feeling that the exercise is perfunctory, one of the tasks assigned at
school as a school duty, but having in itself no excuse for being. He
needs to realize that he is delivering a message, or telling a story
which some one desires to hear. It has often been observed that children
read their own productions with marvellously good effect, even when
they stumble and hesitate in the normal reading exercises. The reason
is easily discerned. In the one case they have something to tell, and
desire to tell it. In the second case, the exercise is one in which they
have no special interest. The teacher’s chief endeavor, then, should be
directed toward inciting in the children a desire to communicate thought.
This may sometimes be secured by having the class listen, with closed
books, while a single pupil reads, the teacher insisting that he shall
so read that every one who listens may understand and enjoy all that is
read. Another help which has been suggested by many teachers is the
practice of bringing from home different short selections, which the
pupils are encouraged to read to the class. These selections may be brief
and simple—some anecdote, some clipping from a newspaper, some phrase or
line, some conundrum, which has interested the child. It will soon be
discovered that the children will learn to read well only when conscious
that their reading is the means of conveying the thought to their hearers.

The practice of consulting reference books, even with pupils in the
lowest grammar grades, has a reflex influence upon the power to read
aloud well, since it gives to the pupil something which he desires to
read to the others and which he alone can convey to them. This desire to
share what is read by becoming able to read well should be stimulated in
every possible way.

Again, ease in reading, which is an important factor, is often prevented
by the pupil’s self-consciousness, which renders him timid and awkward
whenever he attempts to read aloud in the presence of others. This timid
self-consciousness varies with different individuals, of course, and
it also varies in different classes. The teacher is often responsible
for this shrinking on the part of the children, although it may be an
unconscious responsibility on her part. Undue criticism of the reader,
which draws the attention of the class to his faults and makes him
conscious of himself, often prevents the very thing which the teacher is
striving to obtain. The pupil’s thought should be drawn away from himself
and centred upon the thought in the sentence, the message which he is to
deliver. The question should be directed toward that, rather than toward
the pupil’s idiosyncrasies.

This is coupled with another serious consideration. It has just been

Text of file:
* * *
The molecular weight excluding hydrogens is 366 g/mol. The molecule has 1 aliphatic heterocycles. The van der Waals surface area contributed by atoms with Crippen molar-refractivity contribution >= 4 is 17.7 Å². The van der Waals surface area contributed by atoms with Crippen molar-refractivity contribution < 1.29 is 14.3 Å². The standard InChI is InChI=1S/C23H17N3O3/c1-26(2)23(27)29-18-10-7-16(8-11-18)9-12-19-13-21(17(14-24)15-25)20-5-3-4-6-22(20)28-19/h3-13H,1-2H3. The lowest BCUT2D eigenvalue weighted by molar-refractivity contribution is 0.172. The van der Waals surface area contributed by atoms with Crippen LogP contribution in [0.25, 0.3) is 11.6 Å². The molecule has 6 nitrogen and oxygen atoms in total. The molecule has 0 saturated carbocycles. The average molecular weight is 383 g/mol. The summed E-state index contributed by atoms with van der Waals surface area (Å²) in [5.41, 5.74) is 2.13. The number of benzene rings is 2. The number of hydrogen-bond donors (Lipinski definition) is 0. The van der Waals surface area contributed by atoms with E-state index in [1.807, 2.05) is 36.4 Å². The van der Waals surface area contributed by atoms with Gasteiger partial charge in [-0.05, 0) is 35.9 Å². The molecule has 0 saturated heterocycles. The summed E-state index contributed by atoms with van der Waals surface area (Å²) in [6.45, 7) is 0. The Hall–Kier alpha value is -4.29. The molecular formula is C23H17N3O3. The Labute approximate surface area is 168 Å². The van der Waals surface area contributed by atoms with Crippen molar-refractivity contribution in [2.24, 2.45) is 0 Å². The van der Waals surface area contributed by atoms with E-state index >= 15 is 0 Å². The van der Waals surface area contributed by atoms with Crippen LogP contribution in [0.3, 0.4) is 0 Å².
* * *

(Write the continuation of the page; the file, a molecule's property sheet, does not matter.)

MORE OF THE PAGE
said that the child cannot read with expression if he is thinking about
himself. It is also true that he cannot read well except as his mind
is centred upon the subject about which he is reading. The teacher’s
efforts should be in the direction of picturing the scene which the child
describes, so that it will become real to him, and that he may be enabled
to paint it to the class. She not only will endeavor to refrain from
drawing the pupil’s attention to himself by ill-chosen comments, but she
will also help him to imagine the thing described and to fix his thought
upon it. For the time being everything else is forgotten.

Let us suppose that a class is reading “Paul Revere’s Ride”:

    “Meanwhile, impatient to mount and ride,
    Booted and spurred, with a heavy stride
    On the opposite shore walked Paul Revere.
    Now he patted his horse’s side,
    Now gazed at the landscape far and near,
    Then, impetuous, stamped the earth,
    And turned and tightened his saddle-girth;
    But mostly he watched with eager search
    The belfry-tower of the Old North Church,
    As it rose above the graves on the hill,
    Lonely and spectral and sombre and still;
    And lo! as he looks, on the belfry’s height
    A glimmer, and then a gleam of light!
    He springs to the saddle, the bridle he turns,
    But lingers and gazes, till full on his sight
    A second lamp in the belfry burns!
    A hurry of hoofs in a village street,
    A shape in the moonlight, a bulk in the dark,
    And beneath, from the pebbles, in passing, a spark
    Struck out by a steed flying fearless and fleet:
    That was all! And yet, through the gloom and the light,
    The fate of a nation was riding that night;
    And the spark struck out by that steed, in his flight,
    Kindled the land into flame with its heat.”

                      Used by permission of Houghton, Mifflin & Co.

If the pupil is to make his hearers hear and see Paul Revere, he must
see and hear him, too. His eye must be upon the belfry tower of the Old
North Church; he must feel the loneliness of the quiet graveyard, the
fearfulness of the silent way; he must catch the gleam of the light; must
watch the impetuous mounting, hear the hurry of hoofs in the village
street, and realize the fatefulness of the hour in which the land is
kindled into flame. Every effort should be centred upon helping the